“One ever feels his twoness—an American, a Negro; two souls, two thoughts, two unreconciled strivings; two warring ideals in one dark body whose dogged strength alone keeps it from being torn asunder.”—W. E. B. DuBois, The Souls of Black Folk
Like Wattstax, shot in 1972 at an L.A. Coliseum concert commemorating the tenth anniversary of the Watts riots, emceed by Richard Pryor and headlined by Isaac Hayes, Soul Power is a booty-bumpin’ verité film that illuminates a specific moment in black political culture. Part time capsule, part chronicle of a transatlantic journey to Mother Africa, Soul Power captures the spirit of optimism and celebratory, homeward-bound impulse of notable black and Latin musicians through the backstage banter and energetic performances of its most legendary participants: James Brown, Celia Cruz, Bill Withers, Miriam Makeba, Fania All Stars, the Spinners, B.B. King, and many others. Distilled from 125 hours of archived footage, the movie documents “Zaire ’74,” a three-day music festival held in Kinshasa on the eve of the “Rumble in the Jungle,” Muhammad Ali’s famously seismic title bout with then-heavyweight champion George Foreman, previously anatomized in Leon Gast’s Oscar-winning When We Were Kings. Jeffrey Levy-Hinte, a prolific producer (Roman Polanski: Wanted and Desired, Mysterious Skin) and an editor on Gast’s film, mines the leftovers, reconstructing a star-studded event that languished in the vaults for two decades.
Since Levy-Hinte adheres to verité dogma—there are no voiceovers or retrospective interviews, and very few intertitles to provide context—the sociopolitical milieu of this footage is worth briefly elucidating. In 1974, the groovy hippie idealism of the Sixties counterculture had all but vanished in a druggie haze of self-destructive decadence. The most eloquent voices of the student antiwar movement, cowed by Nixon’s “silent majority,” had retreated to academia, the halls of Congress, or the hideaway bunkers of the Weather Underground. Woodstock, the era-defining film captured “three days of peace and music,” while Albert Maysles’s Gimme Shelter zeroed in, just a few months later, on a social movement in the throes of murderous self-annihilation. But the black-consciousness movement was in full flower around the world, emboldened in the U.S. by the assassinations of Malcolm X, Martin Luther King, and Robert F. Kennedy, the fever pitch of the busing crisis, Black Panther community activism, and the struggles of various liberation movements in African countries.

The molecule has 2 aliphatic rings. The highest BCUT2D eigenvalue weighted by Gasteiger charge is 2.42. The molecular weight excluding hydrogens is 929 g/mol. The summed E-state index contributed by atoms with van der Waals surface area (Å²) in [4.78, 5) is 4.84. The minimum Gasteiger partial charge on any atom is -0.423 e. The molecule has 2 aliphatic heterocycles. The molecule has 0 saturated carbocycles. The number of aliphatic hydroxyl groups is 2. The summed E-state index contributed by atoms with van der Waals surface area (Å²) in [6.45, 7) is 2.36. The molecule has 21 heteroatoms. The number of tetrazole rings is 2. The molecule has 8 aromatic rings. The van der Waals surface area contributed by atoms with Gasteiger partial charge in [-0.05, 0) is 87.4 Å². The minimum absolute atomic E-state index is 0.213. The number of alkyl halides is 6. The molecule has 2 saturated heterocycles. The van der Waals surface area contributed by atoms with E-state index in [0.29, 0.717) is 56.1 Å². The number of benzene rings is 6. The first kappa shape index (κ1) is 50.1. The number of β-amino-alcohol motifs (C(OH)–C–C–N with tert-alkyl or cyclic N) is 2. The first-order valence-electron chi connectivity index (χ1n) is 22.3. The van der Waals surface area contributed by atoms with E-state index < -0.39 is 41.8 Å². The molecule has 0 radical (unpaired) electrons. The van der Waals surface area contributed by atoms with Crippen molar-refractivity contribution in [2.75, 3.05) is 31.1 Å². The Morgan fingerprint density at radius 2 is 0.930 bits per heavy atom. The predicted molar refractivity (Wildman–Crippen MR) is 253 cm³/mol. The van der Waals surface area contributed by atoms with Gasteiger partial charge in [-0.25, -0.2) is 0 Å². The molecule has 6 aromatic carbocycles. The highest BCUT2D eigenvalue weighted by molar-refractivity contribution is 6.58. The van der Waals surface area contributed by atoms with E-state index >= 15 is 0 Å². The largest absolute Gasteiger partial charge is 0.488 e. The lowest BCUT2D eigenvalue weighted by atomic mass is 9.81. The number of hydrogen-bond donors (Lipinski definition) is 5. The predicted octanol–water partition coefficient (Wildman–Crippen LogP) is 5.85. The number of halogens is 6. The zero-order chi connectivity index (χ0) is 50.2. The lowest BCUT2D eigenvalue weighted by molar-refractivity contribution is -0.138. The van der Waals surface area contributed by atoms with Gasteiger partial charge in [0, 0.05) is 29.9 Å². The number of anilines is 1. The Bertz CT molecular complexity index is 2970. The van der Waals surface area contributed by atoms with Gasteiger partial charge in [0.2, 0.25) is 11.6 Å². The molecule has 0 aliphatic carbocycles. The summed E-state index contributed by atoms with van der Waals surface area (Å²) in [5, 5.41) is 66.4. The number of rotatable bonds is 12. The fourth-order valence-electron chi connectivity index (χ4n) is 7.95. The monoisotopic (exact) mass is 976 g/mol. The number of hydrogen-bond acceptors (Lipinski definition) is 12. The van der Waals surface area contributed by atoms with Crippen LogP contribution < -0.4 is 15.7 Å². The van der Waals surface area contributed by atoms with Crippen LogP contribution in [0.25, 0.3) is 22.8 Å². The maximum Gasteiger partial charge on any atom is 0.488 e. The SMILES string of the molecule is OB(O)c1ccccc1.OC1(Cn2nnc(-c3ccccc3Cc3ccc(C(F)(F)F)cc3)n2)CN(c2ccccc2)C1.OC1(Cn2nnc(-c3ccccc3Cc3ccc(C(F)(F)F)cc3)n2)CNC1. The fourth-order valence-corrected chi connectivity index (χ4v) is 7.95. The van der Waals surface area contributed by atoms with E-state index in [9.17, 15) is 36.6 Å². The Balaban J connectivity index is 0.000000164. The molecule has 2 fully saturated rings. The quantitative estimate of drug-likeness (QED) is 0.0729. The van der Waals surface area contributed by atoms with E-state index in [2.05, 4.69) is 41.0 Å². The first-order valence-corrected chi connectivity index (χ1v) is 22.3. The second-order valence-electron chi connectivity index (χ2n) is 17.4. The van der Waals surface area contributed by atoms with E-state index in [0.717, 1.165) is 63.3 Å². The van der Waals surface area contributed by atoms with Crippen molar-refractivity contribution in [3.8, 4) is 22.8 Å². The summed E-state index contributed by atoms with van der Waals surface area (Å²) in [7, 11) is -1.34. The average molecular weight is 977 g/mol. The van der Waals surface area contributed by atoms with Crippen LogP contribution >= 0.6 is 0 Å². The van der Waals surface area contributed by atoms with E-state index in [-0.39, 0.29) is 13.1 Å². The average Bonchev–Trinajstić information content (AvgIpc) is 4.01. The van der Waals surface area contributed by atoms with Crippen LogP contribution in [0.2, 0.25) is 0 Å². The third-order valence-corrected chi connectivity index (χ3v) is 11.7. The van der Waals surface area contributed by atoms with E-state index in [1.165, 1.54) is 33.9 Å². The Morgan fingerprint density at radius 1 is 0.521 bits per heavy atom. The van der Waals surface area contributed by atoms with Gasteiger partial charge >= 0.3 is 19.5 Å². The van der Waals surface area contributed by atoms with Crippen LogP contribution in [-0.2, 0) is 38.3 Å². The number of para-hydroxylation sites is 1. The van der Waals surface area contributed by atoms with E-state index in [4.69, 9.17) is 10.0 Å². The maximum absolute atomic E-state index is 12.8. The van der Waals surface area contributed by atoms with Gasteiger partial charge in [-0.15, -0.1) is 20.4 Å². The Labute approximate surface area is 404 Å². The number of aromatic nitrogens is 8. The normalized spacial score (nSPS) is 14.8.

W. E. B. DuBois had written presciently at the turn of the century of the “double consciousness” that defined the experience of postslave populations. The concept informed his dream of global cooperation among peoples of color, and took root in the modern civil-rights era, when continued bloodshed on home soil led many black intellectuals and activists to embrace Afrocentric doctrines emphasizing the continuity of cultural traditions among the black diaspora. “Soul” was the colloquial name given to this sensibility. “Zaire ’74,” though long faded in our historical memory, was a flash point for such ideas, mounted to project positive images of blackness and reaffirm the special status of Africa-derived cultural forms. “I need to do my thing,” Brown belts out over the opening titles of Soul Power, before we see him enact a dazzling display of shimmying, cut-me-loose footwork as the band poises to launch into a funky, set-opening horn-blast. Music has always been a vehicle for expressions of discontent, but for many black artists of the time, it was also a pulpit for testifying to the liberatory spirit of self-realization. Brown didn’t just sing “I’m Black and I’m Proud,” he embodied it in every performance.
Click here to read the rest of Damon Smith’s review of Soul Power.